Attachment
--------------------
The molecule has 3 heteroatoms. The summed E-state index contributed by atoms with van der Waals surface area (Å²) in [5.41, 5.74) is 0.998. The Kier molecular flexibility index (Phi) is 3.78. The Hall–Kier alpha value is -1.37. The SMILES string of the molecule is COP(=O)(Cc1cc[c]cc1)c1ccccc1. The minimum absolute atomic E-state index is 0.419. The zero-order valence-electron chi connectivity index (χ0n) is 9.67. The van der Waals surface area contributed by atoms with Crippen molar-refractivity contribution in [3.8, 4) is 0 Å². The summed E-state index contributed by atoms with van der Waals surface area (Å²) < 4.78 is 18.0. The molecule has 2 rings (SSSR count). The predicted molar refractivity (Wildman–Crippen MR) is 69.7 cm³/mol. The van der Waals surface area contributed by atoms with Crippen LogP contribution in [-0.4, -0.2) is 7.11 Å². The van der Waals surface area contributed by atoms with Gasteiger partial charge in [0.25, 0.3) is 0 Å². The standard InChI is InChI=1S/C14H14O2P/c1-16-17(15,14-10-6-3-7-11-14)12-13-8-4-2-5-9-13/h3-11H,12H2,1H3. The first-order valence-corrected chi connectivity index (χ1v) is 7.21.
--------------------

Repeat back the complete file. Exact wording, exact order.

The molecule has 3 heteroatoms. The summed E-state index contributed by atoms with van der Waals surface area (Å²) in [5.41, 5.74) is 0.998. The Kier molecular flexibility index (Phi) is 3.78. The Hall–Kier alpha value is -1.37. The SMILES string of the molecule is COP(=O)(Cc1cc[c]cc1)c1ccccc1. The minimum absolute atomic E-state index is 0.419. The zero-order valence-electron chi connectivity index (χ0n) is 9.67. The van der Waals surface area contributed by atoms with Crippen molar-refractivity contribution in [3.8, 4) is 0 Å². The summed E-state index contributed by atoms with van der Waals surface area (Å²) < 4.78 is 18.0. The molecule has 2 rings (SSSR count). The predicted molar refractivity (Wildman–Crippen MR) is 69.7 cm³/mol. The van der Waals surface area contributed by atoms with Crippen LogP contribution in [-0.4, -0.2) is 7.11 Å². The van der Waals surface area contributed by atoms with Gasteiger partial charge in [0.25, 0.3) is 0 Å². The standard InChI is InChI=1S/C14H14O2P/c1-16-17(15,14-10-6-3-7-11-14)12-13-8-4-2-5-9-13/h3-11H,12H2,1H3. The first-order valence-corrected chi connectivity index (χ1v) is 7.21.